On 28 June 1669, Louis XIV signed the Privilège accordé au Sieur Perrin pour l'établissement d'une Académie d'Opéra en musique, & Vers François. The wording of the privilège, based in part on Perrin's own writings, gave him the exclusive right for 12 years to found anywhere in France academies of opera dedicated to the performance of opera in French, he was free to set the price of tickets. No one was to have the right of free entry including members of the royal court, no one else could set up a similar institution. Although it was to be a public theatre, it retained its status as royal academy in which the authority of the king as the primary stakeholder was decisive; the monopoly intended to protect the enterprise from competition during its formative phase, was renewed for subsequent recipients of the privilege up to the early French Revolution. As Victoria Johnson points out, "the Opera was an organization by nature so luxurious and expensive in its productions that its survival depended on financial protection and privilege."Perrin converted the Bouteille tennis court, located on the Rue des Fossés de Nesles, into a rectangular facility with provisions for stage machinery and scenery changes and a capacity of about 1200 spectators.
His first opera Pomone with music by Robert Cambert opened on 3 March 1671 and ran for 146 performances. A second work, Les peines et les plaisirs de l'amour, with a libretto by Gabriel Gilbert and music by Cambert, was performed in 1672. Despite this early success and two other associates did not hesitate to swindle Perrin, imprisoned for debt and forced to concede his privilege on 13 March 1672 to the surintendant of the king's music Jean-Baptiste Lully; the institution was renamed the Académie Royale de Musique and came to be known in France as the Opéra. Within one month Lully had convinced the king to expand the privilege by restricting the French and Italian comedians to using two singers rather than six, six instrumentalists, rather than twelve; because of legal difficulties Lully could not use the Salle de la Bouteille, a new theatre was built by Carlo Vigarani at the Bel-Air tennis court on the Rue de Vaugirard. Lully and his successors bitterly negotiated the concession of the privilege, in whole or in part, from the entrepreneurs in the provinces: in 1684 Pierre Gautier bought the authorisation to open a music academy in Marseille the towns of Lyon, Rouen and Bordeaux followed suit in the following years.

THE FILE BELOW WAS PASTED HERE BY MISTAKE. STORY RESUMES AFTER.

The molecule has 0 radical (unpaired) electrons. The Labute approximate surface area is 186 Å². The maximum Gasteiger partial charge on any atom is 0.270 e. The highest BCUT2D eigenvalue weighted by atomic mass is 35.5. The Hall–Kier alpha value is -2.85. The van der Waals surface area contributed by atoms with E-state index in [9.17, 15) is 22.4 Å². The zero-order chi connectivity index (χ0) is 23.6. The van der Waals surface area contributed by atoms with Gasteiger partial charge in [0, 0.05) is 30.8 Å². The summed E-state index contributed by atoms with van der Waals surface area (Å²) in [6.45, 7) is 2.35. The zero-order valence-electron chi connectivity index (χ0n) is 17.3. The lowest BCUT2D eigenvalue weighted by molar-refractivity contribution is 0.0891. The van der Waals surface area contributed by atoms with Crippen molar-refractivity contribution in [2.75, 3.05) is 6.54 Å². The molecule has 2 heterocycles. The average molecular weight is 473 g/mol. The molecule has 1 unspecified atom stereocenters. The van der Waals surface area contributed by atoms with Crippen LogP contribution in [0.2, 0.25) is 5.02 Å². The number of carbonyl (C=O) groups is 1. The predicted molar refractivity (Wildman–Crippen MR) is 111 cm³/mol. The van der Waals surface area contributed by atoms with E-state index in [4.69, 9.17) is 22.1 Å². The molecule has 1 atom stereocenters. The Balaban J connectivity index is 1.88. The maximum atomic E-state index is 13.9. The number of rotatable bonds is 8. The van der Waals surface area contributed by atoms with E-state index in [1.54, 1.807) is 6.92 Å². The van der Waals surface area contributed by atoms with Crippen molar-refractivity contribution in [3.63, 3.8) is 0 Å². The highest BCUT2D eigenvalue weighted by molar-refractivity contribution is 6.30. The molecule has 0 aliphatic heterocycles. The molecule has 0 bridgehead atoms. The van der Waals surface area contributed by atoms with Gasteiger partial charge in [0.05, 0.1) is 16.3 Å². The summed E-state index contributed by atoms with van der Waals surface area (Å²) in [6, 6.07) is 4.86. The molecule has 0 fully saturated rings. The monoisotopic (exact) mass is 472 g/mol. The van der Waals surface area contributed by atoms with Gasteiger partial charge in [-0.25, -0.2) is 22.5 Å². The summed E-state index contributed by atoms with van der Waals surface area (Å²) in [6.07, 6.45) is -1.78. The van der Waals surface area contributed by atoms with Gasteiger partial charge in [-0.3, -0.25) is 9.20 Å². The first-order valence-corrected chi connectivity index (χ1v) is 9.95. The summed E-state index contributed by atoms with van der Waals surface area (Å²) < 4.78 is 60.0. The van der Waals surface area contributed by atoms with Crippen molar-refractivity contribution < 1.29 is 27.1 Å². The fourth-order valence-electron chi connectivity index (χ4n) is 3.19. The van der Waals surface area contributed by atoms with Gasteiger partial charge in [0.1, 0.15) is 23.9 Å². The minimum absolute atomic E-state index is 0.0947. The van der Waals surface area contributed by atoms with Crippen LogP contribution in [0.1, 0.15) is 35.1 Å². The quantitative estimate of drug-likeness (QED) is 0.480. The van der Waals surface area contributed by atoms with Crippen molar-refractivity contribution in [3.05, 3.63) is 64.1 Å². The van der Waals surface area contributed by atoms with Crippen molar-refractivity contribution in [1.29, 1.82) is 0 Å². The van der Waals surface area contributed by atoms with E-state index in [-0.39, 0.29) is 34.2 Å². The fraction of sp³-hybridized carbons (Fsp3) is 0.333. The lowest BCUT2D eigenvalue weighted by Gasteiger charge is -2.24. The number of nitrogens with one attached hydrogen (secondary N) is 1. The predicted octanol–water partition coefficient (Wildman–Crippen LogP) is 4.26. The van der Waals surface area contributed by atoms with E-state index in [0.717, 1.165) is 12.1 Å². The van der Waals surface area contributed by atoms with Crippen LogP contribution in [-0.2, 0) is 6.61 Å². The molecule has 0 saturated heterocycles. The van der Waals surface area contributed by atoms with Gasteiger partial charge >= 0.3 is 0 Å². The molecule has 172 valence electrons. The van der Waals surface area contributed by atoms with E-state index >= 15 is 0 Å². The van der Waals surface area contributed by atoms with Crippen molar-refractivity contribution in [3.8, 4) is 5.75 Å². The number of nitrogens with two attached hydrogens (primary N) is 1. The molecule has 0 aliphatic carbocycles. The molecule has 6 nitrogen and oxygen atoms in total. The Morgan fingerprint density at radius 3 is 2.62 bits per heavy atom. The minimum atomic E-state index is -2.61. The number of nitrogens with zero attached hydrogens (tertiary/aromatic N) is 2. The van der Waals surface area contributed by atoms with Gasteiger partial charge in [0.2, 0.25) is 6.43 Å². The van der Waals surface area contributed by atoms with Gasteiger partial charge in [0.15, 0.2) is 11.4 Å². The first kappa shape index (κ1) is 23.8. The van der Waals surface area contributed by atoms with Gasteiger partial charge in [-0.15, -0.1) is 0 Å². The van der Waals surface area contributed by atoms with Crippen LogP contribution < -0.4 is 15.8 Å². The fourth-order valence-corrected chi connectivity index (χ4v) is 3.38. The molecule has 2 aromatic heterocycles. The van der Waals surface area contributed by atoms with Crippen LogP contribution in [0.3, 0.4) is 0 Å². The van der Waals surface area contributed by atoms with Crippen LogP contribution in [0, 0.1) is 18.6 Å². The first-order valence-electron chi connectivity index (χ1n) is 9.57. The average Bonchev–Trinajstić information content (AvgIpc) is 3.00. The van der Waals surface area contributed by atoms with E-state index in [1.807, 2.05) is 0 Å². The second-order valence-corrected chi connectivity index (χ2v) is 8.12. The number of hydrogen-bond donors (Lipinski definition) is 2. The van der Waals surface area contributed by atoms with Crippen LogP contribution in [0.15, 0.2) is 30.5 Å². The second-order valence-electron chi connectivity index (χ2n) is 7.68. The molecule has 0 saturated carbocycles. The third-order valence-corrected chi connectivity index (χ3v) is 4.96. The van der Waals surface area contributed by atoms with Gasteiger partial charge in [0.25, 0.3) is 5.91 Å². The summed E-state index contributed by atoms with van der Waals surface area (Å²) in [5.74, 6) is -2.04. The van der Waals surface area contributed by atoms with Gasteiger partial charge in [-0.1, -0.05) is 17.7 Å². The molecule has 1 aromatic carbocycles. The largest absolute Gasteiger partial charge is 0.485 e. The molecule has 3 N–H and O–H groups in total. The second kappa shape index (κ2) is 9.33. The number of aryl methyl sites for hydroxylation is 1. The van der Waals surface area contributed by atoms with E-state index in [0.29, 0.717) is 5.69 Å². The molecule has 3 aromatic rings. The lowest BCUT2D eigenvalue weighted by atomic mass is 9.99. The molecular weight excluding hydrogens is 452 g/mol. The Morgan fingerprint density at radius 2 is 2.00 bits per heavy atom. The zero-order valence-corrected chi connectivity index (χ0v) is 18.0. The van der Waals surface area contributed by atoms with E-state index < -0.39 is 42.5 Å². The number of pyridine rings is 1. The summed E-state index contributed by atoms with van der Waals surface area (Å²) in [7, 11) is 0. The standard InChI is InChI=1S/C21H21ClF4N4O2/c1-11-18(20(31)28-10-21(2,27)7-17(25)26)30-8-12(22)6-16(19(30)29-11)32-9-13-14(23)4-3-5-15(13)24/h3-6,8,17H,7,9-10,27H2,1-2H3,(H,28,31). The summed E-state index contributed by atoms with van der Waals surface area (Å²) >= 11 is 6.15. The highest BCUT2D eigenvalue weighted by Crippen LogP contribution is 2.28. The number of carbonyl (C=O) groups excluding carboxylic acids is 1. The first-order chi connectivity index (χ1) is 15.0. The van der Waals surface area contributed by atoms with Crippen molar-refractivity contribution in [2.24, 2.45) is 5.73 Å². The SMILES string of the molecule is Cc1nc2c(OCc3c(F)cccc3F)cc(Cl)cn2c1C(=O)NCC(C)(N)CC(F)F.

During Lully's tenure, the only works performed were his own. The first productions were the pastorale Les fêtes de l'Amour et de Bacchus and his first tragedie lyrique called Cadmus et Hermione. After Molière's death in 1673, his troupe merged with the players at the Théâtre du Marais to form the Théâtre Guénégaud, no longer needed the theatre built by Richelieu at his residence the Palais-Royal, near the Louvre. (In 1680 the troupe at the Guénégaud merged again with the players from the Hôtel de Bourgogne forming the Comédie-Fr